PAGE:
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Re: [PEN-TEST] Testing a "rogue site"
From: Karyn Pichnarczyk <karyn () SANDSTORM NET>
Date: Mon, 11 Sep 2000 12:47:26 -0400

"Alexander Sarras (SEA)" wrote:

(previous message deleted to save bandwidth)

Basically I concur, but if you want to stick: Get your company's written
approval of your responibilities. If this rogue site is inside your
responibility tell them (in writing) it's either your authority as well or
no responsibility. If it's the later, firewall them off your site! As long
as it's not your job (and that's what having the authority means), don't do
any more scanning or the like, it might be constructed as something
sinister!

A couple of rules to go by:
        1) SECURITY has the last say! EVER!
        2) if SECURITY say's no, it stays that way. Otherwise quit.

If possible get that in writing.

SaS

I totally disagree with the two rules stated above.  yes, You need your
company's written approval of your responsibilities.  But unless you go by
the One and Only rule, you will not last long in the security trade:

1. Business Must Continue.

If this rule is not followed, then it doesn't matter how good or bad
the security posture is: the company just won't exist!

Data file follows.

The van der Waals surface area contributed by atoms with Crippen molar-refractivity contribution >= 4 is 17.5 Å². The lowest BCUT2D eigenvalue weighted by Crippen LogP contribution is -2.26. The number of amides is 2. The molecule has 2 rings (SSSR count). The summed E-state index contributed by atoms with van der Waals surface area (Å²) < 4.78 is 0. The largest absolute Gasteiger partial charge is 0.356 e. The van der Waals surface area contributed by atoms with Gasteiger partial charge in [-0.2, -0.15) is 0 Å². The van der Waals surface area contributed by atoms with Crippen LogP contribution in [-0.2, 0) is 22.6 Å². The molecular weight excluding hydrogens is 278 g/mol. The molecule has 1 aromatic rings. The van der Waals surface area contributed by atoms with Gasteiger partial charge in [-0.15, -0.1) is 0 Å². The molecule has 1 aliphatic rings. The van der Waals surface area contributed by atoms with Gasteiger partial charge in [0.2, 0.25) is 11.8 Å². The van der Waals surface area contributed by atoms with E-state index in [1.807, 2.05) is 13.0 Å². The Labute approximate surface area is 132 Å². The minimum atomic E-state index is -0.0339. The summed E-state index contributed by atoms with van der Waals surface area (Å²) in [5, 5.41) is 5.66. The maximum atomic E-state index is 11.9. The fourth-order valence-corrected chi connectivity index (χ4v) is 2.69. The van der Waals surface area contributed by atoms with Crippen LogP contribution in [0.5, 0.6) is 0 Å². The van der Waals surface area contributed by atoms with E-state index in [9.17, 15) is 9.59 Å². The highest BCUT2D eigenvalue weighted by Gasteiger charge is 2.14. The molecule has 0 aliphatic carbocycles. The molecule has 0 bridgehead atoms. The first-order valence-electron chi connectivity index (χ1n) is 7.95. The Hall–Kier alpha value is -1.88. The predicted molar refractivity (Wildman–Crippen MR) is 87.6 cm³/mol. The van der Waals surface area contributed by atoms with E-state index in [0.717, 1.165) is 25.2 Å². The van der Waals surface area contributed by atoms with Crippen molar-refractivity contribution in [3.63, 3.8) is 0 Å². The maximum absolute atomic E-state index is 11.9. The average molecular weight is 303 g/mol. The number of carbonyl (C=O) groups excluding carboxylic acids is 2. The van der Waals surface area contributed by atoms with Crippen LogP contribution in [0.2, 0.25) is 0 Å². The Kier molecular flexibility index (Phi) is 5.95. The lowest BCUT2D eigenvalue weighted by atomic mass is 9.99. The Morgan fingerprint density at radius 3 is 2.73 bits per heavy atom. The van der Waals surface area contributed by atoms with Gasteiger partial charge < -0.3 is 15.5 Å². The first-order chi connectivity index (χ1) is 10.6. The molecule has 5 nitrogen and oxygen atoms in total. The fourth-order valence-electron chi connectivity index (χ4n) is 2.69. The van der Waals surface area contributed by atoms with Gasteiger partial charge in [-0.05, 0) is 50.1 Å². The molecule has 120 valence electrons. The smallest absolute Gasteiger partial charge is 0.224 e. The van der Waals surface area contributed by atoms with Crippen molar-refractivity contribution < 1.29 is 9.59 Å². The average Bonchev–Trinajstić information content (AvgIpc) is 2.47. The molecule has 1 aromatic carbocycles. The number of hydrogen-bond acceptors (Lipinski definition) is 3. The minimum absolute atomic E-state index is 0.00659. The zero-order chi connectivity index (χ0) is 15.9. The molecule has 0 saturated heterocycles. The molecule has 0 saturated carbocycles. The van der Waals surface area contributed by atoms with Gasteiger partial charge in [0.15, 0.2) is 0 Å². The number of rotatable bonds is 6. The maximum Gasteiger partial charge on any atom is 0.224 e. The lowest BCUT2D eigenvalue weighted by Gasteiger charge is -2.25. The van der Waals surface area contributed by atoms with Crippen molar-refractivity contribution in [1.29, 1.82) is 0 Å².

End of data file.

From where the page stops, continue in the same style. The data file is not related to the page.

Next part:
Therefore, the Business Demands of the company must be met, AT ALL COSTS
including, regretfully and occasionally, the cost of bad security.  I am
not saying that security must be bad by any stretch of the imagination.
I'm just saying that there are times that, due to Business Reasons, the
security professional must make provisions within the security archetecture
to wince with pain, inform superiors that the security is awful, and
propose a plan to upgrade to the better security posture.

Just be sure to CYA and make sure that the superiors who have made the
decision to ignore security have written this down somewhere. THEY are the
one who made the decision based upon the Risk Analysis of the security
department, and therefore THEY are responsible if the security is
compromised.

Karyn

ps: this is another reason for security to be involved in all aspects of
the company from the start on any project.  If you know what's going on
early enough in a project, you may be able to keep the worst of the
problems at bay.  Of course, this doesn't help one whit with regards to the
topic of this thread in pen-test.


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